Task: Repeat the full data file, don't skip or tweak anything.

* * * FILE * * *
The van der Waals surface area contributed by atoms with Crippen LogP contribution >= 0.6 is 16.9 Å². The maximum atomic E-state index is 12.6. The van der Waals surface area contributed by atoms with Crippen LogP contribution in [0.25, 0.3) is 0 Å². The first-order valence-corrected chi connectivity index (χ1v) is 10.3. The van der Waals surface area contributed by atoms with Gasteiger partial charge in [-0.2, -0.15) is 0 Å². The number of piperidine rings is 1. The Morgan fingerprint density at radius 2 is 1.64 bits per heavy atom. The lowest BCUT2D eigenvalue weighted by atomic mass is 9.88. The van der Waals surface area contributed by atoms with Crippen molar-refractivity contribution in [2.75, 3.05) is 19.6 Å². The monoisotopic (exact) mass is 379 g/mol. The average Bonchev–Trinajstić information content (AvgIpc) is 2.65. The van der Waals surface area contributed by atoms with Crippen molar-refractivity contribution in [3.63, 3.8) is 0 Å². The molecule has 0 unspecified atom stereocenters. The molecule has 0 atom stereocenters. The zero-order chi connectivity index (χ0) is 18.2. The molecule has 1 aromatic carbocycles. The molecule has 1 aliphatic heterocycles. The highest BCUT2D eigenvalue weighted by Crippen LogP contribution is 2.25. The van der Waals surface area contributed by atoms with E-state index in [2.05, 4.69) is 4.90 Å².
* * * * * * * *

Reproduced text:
The van der Waals surface area contributed by atoms with Crippen LogP contribution >= 0.6 is 16.9 Å². The maximum atomic E-state index is 12.6. The van der Waals surface area contributed by atoms with Crippen LogP contribution in [0.25, 0.3) is 0 Å². The first-order valence-corrected chi connectivity index (χ1v) is 10.3. The van der Waals surface area contributed by atoms with Gasteiger partial charge in [-0.2, -0.15) is 0 Å². The number of piperidine rings is 1. The Morgan fingerprint density at radius 2 is 1.64 bits per heavy atom. The lowest BCUT2D eigenvalue weighted by atomic mass is 9.88. The van der Waals surface area contributed by atoms with Crippen molar-refractivity contribution in [2.75, 3.05) is 19.6 Å². The monoisotopic (exact) mass is 379 g/mol. The average Bonchev–Trinajstić information content (AvgIpc) is 2.65. The van der Waals surface area contributed by atoms with Crippen molar-refractivity contribution in [3.63, 3.8) is 0 Å². The molecule has 0 unspecified atom stereocenters. The molecule has 0 atom stereocenters. The zero-order chi connectivity index (χ0) is 18.2. The molecule has 1 aromatic carbocycles. The molecule has 1 aliphatic heterocycles. The highest BCUT2D eigenvalue weighted by Crippen LogP contribution is 2.25. The van der Waals surface area contributed by atoms with E-state index in [2.05, 4.69) is 4.90 Å².